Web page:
Profits in the oil and natural gas industry are skyrocketing, but the pressure to keep share prices rising has crushed new field exploration and escalated merger and acquisition (M&A) activity, a trend that is expected to continue this year, the chairman of John S. Herold said Tuesday.
Herold Chairman Art Smith, who spoke during one of the energy consultant's monthly webcasts, said research indicates exploration spending is down for public, private and national oil companies around the world. The wildcatters have been replaced by cautious investors, he said.
"We know we are addicted to oil. However, it appears we just don't want to explore for it anymore. Petroleum exploration is declining while cash flow has been rising at a strong pace for the last five years. In previous times, [producers] spent it. That has not been the case of late."
A Herold review of 205 global energy companies indicated total upstream investments between 2001 and 2005 topped $1 trillion. In that period, drillbit investments totaled $770 billion, and development capital spending nearly doubled. However, exploration spending overall only grew by 50%.
"All ratios around the world are coming down," Smith said. "Companies are focused on development over exploration."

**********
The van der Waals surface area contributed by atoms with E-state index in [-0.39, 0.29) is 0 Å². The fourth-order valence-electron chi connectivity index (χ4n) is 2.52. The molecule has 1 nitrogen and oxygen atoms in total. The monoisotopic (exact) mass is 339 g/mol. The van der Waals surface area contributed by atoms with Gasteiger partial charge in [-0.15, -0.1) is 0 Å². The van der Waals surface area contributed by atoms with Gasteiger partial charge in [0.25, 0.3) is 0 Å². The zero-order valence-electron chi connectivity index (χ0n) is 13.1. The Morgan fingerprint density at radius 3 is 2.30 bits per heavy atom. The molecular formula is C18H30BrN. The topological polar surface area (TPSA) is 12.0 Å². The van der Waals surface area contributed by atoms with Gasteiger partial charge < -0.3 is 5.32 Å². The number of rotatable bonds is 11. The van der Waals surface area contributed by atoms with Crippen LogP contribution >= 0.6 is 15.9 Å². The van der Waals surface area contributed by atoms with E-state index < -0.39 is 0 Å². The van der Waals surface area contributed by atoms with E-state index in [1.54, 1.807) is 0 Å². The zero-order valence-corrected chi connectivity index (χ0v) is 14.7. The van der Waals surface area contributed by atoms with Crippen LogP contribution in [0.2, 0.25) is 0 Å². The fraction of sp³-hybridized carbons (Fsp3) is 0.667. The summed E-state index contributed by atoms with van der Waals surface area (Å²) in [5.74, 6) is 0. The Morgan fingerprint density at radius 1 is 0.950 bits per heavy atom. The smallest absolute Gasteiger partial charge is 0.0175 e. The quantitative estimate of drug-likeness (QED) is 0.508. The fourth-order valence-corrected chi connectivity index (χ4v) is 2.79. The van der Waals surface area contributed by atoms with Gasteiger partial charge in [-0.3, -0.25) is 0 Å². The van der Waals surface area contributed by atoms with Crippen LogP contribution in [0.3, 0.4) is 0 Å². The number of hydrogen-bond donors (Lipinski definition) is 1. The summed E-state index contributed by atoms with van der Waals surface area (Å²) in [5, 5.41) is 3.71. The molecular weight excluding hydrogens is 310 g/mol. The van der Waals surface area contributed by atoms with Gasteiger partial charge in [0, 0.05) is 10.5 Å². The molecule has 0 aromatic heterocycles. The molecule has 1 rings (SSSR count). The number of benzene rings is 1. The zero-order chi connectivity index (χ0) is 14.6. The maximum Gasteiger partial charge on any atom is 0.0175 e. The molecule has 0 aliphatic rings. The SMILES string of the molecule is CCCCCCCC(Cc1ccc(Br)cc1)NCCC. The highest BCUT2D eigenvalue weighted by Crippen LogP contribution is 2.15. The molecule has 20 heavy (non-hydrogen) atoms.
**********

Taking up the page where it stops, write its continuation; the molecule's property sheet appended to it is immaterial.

The data was especially telling in 2005, when upstream spending for the group reviewed jumped 31% over 2004, Smith noted. In 2005, the companies invested a total of $277 billion for their capital spending programs. With that total investment, the companies increased their reserves by a total of 258 billion boe; production grew 19 billion boe. For the group, oil production in 2005 totaled 35 million bbl/d, and natural gas production totaled 107 Bcf/d.
"Investment outlays in exploration declined by about 16% in 2005," said Smith. "Between 1986 and 1990, exploration spending was about 25% of a company's budget, on average, and it ranged between 21% and 29% of the capital budget for the upstream. We've seen a rather dramatic decline in exploration in overall capital expenditures."
Referring to the 1956 movie classic, Smith asked, "Remember the movie Giant? James Dean played the wildcatter [Jett Rink], and he was loved at the time, but wildcatters are not loved today. The risk-seeking oil man is no longer swinging for the fences. There are only a few new wildcatters...white-knuckle explorers...Oil and gas should fulfill the most adventurous, but the investment community doesn't thrive on that. And Wall Street is risk averse."
There "clearly has been a move to North America to resource plays, which are less volatile with more predictable economics...But the big debate is not what has been found in the past, but what will be found in the future."
Share repurchases will continue to be one of the more favored avenues for production profits, said Smith. Herold research also indicates a continuing move toward converting assets to master limited partnerships or trusts, and a lot more M&A.
"The present value of newfield exploration activity is much diminished, leading us to the not-so-surprising conclusion that with no development opportunities, companies will be under merger and acquisition scrutiny going forward," said Smith. "If you've got something in an undeveloped phase that can be developed, whether it's oilsands, shale...stranded gas, you are a target."
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